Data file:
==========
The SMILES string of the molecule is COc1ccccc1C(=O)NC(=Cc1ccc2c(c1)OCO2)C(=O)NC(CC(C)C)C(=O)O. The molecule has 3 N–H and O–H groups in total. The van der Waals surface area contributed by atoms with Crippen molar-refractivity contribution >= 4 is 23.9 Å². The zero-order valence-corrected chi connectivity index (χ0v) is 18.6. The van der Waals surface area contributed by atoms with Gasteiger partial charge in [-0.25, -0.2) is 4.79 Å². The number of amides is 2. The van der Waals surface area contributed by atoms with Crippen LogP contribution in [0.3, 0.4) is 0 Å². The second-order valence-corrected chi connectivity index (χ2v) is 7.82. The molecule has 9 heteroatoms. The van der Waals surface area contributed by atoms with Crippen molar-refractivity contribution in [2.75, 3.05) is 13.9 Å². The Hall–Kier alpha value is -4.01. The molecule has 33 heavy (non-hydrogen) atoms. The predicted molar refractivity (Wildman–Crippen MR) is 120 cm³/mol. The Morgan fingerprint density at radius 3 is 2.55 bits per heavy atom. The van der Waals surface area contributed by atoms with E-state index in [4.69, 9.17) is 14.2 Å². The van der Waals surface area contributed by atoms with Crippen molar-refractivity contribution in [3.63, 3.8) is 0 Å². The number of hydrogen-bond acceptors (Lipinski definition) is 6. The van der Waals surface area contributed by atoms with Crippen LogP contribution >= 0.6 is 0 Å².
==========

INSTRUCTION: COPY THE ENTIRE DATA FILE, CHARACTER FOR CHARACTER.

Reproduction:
The SMILES string of the molecule is COc1ccccc1C(=O)NC(=Cc1ccc2c(c1)OCO2)C(=O)NC(CC(C)C)C(=O)O. The molecule has 3 N–H and O–H groups in total. The van der Waals surface area contributed by atoms with Crippen molar-refractivity contribution >= 4 is 23.9 Å². The zero-order valence-corrected chi connectivity index (χ0v) is 18.6. The van der Waals surface area contributed by atoms with Gasteiger partial charge in [-0.25, -0.2) is 4.79 Å². The number of amides is 2. The van der Waals surface area contributed by atoms with Crippen LogP contribution in [0.3, 0.4) is 0 Å². The second-order valence-corrected chi connectivity index (χ2v) is 7.82. The molecule has 9 heteroatoms. The van der Waals surface area contributed by atoms with Crippen molar-refractivity contribution in [2.75, 3.05) is 13.9 Å². The Hall–Kier alpha value is -4.01. The molecule has 33 heavy (non-hydrogen) atoms. The predicted molar refractivity (Wildman–Crippen MR) is 120 cm³/mol. The Morgan fingerprint density at radius 3 is 2.55 bits per heavy atom. The van der Waals surface area contributed by atoms with E-state index in [4.69, 9.17) is 14.2 Å². The van der Waals surface area contributed by atoms with Crippen molar-refractivity contribution in [3.63, 3.8) is 0 Å². The number of hydrogen-bond acceptors (Lipinski definition) is 6. The van der Waals surface area contributed by atoms with Crippen LogP contribution >= 0.6 is 0 Å².